Gold prices in the Egyptian market rose by about three LE on Saturday compared to Friday’s prices.
The price of 21-karat gold, the most popular grade in the local market, stood at LE780 on Saturday compared to LE777 on Friday.
Meanwhile Saturday saw the price of 18k gold at LE666, while 24k gold rose to LE889.
Friday’s prices were LE777 for 21-karat gold, LE666 for 18k gold, and LE888 for 24k gold.
Experts attribute this increase to the rise of an ounce globally by about US$54 to $1,737 on Saturday, compared to $1,683 on Monday.
The increase is a continuation of an increase in the gram of gold in the previous period; a gram of 21-karat gold was LE 765 last Saturday, an increase of LE15.
A member of the Gold Division at the Cairo Chamber of Commerce Amir Rizq said that gold prices have risen globally owing to increasing fears of a second coronavirus wave, which has seen an increased demand for gold as a safe investment, alongside the declining value of US bonds for gold.
He explained that gold prices in Egypt are affected by global gold prices and the US dollar exchange rate, and that they cannot be interfered with by traders, who calculate the price by multiplying the international price by the price of the US dollar.
Egypt’s market movement suffered a complete halt during the past period, Rizq said, attributed to the coronavirus’s negative economic impact bringing on this current stagnation in buying and selling.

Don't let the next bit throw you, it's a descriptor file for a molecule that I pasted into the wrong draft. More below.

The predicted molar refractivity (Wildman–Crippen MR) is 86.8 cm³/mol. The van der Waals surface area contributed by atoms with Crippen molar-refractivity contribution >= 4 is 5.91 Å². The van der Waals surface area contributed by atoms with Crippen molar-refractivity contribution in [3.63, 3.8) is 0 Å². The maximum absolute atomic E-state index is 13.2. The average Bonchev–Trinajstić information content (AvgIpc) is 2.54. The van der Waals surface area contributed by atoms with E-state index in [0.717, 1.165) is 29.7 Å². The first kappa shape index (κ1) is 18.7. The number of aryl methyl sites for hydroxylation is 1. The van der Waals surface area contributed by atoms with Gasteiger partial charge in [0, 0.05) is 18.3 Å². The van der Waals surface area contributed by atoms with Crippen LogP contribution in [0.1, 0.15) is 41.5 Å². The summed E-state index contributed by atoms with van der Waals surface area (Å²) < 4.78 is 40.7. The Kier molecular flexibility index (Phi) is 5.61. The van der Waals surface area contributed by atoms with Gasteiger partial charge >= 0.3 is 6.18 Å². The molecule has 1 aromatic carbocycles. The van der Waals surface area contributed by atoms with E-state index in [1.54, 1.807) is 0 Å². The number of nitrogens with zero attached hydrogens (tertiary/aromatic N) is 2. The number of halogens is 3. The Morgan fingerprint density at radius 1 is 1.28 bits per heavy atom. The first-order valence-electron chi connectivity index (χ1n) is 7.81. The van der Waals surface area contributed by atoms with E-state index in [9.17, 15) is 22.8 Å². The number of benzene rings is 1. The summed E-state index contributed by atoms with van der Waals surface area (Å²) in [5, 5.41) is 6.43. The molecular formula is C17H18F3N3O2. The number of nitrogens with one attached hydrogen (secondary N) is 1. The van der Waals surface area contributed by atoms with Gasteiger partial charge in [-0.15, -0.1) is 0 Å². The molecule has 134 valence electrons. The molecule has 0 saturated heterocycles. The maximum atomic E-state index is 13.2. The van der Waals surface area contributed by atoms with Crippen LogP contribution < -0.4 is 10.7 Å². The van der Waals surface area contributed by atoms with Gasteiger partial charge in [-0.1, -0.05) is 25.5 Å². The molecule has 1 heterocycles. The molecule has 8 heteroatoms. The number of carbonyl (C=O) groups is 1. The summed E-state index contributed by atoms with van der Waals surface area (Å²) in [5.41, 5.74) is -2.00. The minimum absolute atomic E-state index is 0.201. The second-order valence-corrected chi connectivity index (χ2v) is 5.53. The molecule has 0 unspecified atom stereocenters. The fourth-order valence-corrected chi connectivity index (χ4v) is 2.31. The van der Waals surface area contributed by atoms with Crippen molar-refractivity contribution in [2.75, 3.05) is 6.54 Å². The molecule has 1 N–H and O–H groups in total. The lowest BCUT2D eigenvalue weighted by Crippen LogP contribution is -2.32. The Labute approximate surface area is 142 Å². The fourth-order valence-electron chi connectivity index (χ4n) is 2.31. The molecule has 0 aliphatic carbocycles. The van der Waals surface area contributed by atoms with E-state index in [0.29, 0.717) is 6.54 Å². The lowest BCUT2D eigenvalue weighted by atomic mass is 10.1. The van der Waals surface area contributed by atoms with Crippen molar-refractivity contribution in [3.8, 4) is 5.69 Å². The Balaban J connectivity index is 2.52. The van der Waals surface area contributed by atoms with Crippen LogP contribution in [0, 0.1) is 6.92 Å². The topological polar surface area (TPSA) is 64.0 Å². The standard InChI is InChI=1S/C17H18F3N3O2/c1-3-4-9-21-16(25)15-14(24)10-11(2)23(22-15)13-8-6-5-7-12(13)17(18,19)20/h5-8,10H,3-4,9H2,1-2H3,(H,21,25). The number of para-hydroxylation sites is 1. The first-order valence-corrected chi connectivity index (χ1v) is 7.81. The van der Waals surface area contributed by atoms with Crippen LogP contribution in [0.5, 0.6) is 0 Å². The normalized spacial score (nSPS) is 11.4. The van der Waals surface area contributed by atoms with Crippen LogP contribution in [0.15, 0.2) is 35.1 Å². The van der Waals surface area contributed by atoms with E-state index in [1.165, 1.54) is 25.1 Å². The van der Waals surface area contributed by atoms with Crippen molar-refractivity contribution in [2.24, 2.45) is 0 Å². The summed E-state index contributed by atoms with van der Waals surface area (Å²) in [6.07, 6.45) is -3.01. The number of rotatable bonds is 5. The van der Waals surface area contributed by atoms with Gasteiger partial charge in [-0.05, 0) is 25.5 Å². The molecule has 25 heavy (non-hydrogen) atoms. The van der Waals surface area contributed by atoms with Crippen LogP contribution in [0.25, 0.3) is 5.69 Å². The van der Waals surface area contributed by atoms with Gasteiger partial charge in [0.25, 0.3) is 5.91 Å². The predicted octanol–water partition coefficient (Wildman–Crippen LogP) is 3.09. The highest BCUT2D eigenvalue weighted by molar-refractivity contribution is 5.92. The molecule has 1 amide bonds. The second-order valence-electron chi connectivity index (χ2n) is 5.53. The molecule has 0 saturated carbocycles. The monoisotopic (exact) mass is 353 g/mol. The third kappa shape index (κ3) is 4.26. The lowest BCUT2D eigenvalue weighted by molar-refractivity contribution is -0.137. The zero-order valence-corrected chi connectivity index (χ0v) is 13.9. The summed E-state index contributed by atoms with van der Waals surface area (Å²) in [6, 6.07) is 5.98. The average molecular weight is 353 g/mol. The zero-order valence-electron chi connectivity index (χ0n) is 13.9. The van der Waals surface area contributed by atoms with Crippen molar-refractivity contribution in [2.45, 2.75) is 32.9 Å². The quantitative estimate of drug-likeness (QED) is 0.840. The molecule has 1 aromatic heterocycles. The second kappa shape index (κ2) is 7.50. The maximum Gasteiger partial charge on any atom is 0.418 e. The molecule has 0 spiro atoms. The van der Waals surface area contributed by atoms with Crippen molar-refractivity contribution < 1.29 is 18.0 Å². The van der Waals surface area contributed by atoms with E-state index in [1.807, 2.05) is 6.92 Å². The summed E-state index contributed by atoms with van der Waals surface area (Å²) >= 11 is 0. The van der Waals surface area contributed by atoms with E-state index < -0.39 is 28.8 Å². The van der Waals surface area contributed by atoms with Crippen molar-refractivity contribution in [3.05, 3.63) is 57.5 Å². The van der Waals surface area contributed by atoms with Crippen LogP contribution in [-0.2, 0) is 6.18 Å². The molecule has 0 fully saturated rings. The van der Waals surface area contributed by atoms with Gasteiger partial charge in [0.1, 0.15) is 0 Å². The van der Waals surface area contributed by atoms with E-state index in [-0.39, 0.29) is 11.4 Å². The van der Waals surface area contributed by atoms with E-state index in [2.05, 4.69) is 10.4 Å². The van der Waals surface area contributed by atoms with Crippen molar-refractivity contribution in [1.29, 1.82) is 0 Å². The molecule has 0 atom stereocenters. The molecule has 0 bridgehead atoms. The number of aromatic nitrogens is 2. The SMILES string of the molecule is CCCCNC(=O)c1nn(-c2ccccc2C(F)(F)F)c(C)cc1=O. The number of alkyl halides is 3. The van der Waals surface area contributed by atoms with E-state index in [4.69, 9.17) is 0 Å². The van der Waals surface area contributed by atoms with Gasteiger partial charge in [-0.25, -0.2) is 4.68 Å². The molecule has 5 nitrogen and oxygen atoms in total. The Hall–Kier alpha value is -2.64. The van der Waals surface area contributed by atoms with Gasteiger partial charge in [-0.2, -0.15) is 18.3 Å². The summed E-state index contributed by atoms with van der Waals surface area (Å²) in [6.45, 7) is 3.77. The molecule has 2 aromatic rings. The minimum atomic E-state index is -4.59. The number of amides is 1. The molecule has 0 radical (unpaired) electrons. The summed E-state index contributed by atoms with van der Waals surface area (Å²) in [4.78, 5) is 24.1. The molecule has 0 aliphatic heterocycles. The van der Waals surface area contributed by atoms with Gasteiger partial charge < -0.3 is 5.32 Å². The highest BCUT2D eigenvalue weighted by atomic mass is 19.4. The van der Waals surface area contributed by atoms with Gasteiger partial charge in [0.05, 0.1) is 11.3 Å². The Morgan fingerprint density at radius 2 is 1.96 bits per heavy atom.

He added that the evening curfew hours contributed to further stagnation in the gold market, with the lockdown beginning at eight pm, coupled with the loss of marriage ceremonies thanks to the outbreak.
Gold prices have been on the rise since February — a result of global fears over the economic fallout of the coronavirus pandemic, which has prompted investors to take refuge in safe-havens like gold.
The price of 21-karat gold in the local market has increased by more than LE80 since Egypt announced its first coronavirus case in February.
Egypt has imposed a nationwide curfew since March, suspended schools and universities, shutdown airports and malls, closed houses of worship, and limited the working hours of shops and restaurants as part of its precautionary measures to curb the spread of coronavirus.
Several businessmen and industry investors have warned against the consequences of these measures on the country’s economy and called for opening businesses and restoring the situation to before the curfew.
Edited translation from Al-Masry Al-Youm